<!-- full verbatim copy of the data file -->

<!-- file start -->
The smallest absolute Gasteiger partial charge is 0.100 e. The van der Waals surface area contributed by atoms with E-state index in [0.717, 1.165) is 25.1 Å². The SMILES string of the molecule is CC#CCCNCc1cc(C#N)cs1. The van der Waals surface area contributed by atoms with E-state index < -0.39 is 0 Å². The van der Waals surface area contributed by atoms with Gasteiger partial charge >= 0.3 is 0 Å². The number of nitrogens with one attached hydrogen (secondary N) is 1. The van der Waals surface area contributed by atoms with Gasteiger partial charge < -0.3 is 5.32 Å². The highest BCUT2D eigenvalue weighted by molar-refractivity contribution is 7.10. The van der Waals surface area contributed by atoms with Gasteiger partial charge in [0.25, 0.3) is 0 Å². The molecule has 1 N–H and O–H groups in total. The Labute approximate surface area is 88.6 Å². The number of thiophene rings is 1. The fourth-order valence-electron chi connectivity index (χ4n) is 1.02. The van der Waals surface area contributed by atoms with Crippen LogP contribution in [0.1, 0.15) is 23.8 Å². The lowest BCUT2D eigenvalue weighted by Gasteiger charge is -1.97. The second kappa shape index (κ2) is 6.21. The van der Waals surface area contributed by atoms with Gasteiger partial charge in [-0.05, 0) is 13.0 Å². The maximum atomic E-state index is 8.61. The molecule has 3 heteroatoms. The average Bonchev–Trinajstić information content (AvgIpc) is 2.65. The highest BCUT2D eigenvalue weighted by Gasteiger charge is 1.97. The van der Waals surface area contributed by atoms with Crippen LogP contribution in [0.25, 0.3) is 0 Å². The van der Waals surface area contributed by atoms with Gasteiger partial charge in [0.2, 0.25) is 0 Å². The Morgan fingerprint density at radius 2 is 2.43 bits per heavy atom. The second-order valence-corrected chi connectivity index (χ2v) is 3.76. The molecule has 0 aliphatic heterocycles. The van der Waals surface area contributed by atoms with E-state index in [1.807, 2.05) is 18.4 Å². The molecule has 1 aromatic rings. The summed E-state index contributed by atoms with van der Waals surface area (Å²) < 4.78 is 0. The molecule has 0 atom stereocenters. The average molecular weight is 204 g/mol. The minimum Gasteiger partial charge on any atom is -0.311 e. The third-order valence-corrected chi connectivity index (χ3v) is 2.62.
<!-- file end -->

The smallest absolute Gasteiger partial charge is 0.100 e. The van der Waals surface area contributed by atoms with E-state index in [0.717, 1.165) is 25.1 Å². The SMILES string of the molecule is CC#CCCNCc1cc(C#N)cs1. The van der Waals surface area contributed by atoms with E-state index < -0.39 is 0 Å². The van der Waals surface area contributed by atoms with Gasteiger partial charge >= 0.3 is 0 Å². The number of nitrogens with one attached hydrogen (secondary N) is 1. The van der Waals surface area contributed by atoms with Gasteiger partial charge < -0.3 is 5.32 Å². The highest BCUT2D eigenvalue weighted by molar-refractivity contribution is 7.10. The van der Waals surface area contributed by atoms with Gasteiger partial charge in [0.25, 0.3) is 0 Å². The molecule has 1 N–H and O–H groups in total. The Labute approximate surface area is 88.6 Å². The number of thiophene rings is 1. The fourth-order valence-electron chi connectivity index (χ4n) is 1.02. The van der Waals surface area contributed by atoms with Crippen LogP contribution in [0.1, 0.15) is 23.8 Å². The lowest BCUT2D eigenvalue weighted by Gasteiger charge is -1.97. The second kappa shape index (κ2) is 6.21. The van der Waals surface area contributed by atoms with Gasteiger partial charge in [-0.05, 0) is 13.0 Å². The maximum atomic E-state index is 8.61. The molecule has 3 heteroatoms. The average Bonchev–Trinajstić information content (AvgIpc) is 2.65. The highest BCUT2D eigenvalue weighted by Gasteiger charge is 1.97. The van der Waals surface area contributed by atoms with Crippen LogP contribution in [0.25, 0.3) is 0 Å². The van der Waals surface area contributed by atoms with Gasteiger partial charge in [0.2, 0.25) is 0 Å². The Morgan fingerprint density at radius 2 is 2.43 bits per heavy atom. The second-order valence-corrected chi connectivity index (χ2v) is 3.76. The molecule has 0 aliphatic heterocycles. The van der Waals surface area contributed by atoms with E-state index in [1.807, 2.05) is 18.4 Å². The molecule has 1 aromatic rings. The summed E-state index contributed by atoms with van der Waals surface area (Å²) < 4.78 is 0. The molecule has 0 atom stereocenters. The average molecular weight is 204 g/mol. The minimum Gasteiger partial charge on any atom is -0.311 e. The third-order valence-corrected chi connectivity index (χ3v) is 2.62.